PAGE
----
Name: Hamilton Pharmaceuticals Inc.
Funding: The company has raised $11 million from Index Ventures Management of Geneva, Vivo Ventures of Palo Alto and CNF Investments of Bethesda. Vivo Ventures and CNF also provided initial seed money of $2.5 million.
Big idea: Hamilton is a specialty pharmaceutical company focused on the development and commercialization of drugs for brain disease. The company is developing a drug that would treat a neurological disorder that occurs after a patient suffers a stroke. Chief executive Thomas N. Chase said he could not describe the exact disorder for competitive reasons, but he said the condition is caused by the dysfunction of a network of nerve cells. "We think we know where it occurs, why it occurs and how to fix it," Chase said. The drug is in phase-three trials. He said the company also has a "pipeline of promising candidates" to treat other neurological disorders, including Parkinson's disease, epilepsy, schizophrenia and depression.
How it works: The drug "acts on mechanisms in the brain in the frontal lobe which are knocked out as a result of stroke," Chase said. Alzheimer's and schizophrenia can also cause those mechanisms to become abnormal. "We think this drug could have broad applications for other diseases that affect the same area of the brain," Chase said. "It's not a 'me too' compound" similar to other drugs already on the market, he said.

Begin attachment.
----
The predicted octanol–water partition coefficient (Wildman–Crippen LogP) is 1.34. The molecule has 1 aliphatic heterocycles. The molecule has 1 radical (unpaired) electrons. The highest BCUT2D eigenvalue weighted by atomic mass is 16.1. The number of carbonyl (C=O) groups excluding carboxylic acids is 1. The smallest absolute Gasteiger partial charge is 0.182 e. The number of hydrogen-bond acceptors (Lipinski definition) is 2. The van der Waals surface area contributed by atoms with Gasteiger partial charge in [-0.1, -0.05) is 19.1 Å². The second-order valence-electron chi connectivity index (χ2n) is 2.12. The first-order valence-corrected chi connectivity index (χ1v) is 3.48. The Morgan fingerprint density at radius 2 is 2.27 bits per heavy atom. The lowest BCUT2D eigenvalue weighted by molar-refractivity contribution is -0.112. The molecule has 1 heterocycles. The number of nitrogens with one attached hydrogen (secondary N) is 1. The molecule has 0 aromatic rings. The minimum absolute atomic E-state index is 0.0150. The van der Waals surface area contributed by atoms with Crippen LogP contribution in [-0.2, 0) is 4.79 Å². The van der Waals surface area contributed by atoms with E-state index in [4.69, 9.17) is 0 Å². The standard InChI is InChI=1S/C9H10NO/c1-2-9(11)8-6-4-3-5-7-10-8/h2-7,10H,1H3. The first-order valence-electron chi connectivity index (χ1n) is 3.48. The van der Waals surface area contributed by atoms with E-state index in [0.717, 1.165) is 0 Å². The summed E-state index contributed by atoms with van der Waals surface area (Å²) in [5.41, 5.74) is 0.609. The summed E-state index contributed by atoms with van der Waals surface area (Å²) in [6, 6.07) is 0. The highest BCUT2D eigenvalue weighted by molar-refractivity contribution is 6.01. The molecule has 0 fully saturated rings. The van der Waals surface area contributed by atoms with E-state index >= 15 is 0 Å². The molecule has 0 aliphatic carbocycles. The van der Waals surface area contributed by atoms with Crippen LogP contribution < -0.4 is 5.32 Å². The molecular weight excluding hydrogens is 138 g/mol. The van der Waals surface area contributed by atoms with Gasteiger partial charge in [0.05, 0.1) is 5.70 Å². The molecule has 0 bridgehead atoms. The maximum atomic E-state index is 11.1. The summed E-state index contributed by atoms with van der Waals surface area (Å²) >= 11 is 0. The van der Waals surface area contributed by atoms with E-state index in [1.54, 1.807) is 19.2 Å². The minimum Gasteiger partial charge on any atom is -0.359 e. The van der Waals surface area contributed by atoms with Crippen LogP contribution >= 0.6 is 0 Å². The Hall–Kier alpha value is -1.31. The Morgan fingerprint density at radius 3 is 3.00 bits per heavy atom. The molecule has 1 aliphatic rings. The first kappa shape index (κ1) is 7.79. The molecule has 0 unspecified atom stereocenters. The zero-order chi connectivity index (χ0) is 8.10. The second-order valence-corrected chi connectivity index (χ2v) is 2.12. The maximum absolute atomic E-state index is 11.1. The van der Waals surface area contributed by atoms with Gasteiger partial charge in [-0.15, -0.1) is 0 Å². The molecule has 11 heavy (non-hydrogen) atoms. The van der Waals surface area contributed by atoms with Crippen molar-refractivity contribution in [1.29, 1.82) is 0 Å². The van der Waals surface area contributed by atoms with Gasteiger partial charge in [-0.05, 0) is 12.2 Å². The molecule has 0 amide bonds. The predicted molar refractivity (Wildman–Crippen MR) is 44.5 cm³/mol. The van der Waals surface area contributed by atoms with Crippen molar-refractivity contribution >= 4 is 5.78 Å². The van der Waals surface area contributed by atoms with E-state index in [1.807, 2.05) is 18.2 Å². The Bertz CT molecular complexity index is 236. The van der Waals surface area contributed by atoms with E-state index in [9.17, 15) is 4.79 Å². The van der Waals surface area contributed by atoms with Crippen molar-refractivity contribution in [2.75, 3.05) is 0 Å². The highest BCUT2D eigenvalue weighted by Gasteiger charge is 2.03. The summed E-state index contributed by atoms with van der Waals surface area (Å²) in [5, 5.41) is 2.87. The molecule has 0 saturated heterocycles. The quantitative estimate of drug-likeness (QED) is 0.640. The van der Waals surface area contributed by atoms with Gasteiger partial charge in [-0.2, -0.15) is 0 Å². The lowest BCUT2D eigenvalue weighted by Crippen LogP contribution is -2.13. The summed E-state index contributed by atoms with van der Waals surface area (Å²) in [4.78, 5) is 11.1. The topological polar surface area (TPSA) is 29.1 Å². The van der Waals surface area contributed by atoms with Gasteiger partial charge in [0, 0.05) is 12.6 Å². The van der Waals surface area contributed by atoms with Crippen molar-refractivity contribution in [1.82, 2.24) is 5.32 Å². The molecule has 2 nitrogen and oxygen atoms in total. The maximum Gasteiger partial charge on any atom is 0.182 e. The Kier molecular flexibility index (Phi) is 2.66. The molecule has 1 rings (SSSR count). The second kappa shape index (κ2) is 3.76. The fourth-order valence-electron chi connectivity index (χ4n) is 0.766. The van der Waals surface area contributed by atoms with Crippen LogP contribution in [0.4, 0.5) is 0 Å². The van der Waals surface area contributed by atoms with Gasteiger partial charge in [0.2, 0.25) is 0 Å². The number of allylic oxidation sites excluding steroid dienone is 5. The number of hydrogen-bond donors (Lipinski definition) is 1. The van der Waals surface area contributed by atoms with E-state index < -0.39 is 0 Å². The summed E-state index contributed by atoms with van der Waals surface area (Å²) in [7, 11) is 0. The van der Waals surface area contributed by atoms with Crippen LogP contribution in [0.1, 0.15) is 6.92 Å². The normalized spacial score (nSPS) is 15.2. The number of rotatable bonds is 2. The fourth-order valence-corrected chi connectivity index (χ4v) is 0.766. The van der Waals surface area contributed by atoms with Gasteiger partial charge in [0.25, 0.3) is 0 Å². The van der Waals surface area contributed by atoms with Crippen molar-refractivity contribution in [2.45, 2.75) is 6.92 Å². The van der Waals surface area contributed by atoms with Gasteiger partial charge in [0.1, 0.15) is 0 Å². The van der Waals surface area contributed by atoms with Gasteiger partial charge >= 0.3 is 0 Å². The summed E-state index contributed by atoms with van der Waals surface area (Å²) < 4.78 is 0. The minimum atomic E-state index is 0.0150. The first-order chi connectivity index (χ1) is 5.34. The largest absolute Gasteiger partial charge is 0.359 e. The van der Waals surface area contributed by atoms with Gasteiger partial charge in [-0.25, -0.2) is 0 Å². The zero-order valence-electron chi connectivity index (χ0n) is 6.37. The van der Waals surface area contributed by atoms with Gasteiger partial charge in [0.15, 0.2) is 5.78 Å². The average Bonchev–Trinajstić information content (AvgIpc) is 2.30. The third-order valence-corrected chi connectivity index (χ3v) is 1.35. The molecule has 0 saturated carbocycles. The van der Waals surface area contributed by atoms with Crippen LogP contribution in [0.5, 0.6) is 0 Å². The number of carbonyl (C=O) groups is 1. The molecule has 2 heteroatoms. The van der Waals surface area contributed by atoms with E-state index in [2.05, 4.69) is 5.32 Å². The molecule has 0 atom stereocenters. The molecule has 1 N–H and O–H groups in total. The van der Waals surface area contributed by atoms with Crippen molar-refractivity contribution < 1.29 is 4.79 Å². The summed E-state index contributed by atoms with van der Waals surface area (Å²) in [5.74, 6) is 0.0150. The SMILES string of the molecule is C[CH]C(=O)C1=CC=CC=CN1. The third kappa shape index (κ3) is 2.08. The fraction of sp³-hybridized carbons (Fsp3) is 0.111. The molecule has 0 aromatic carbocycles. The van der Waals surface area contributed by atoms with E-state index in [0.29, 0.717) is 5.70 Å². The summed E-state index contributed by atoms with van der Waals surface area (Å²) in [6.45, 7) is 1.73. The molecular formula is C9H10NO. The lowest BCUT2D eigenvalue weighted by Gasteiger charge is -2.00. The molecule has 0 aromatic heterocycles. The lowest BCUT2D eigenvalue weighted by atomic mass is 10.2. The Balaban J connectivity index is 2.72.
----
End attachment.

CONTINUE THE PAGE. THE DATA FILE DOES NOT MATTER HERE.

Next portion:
Where the idea was hatched: Chase worked for the National Institutes of Health for 38 years and most recently was chief of the experimental therapeutics program at the National Institute of Neurological Disorders and Stroke at NIH. "I was thinking about retiring and a group of deep-pocketed investors approached with an offer I couldn't refuse," Chase said. "I think it beats playing golf." The company started in 2004 and opened its office on K Street in February.
Who's in charge: Chase; Richard Williams, vice president for clinical and regulatory affairs; and Tom Roy, director of finance.
Web site: www.hamiltonpharma.com
What the name means: "Most people think the company was named in honor of the American patriot Alexander Hamilton," Chase said, "but that's not actually correct. The company was named by a California venture capitalist who, while he was filling out the registration papers, happened to look out his window and see a street sign named Hamilton."
-- Andrea Caumont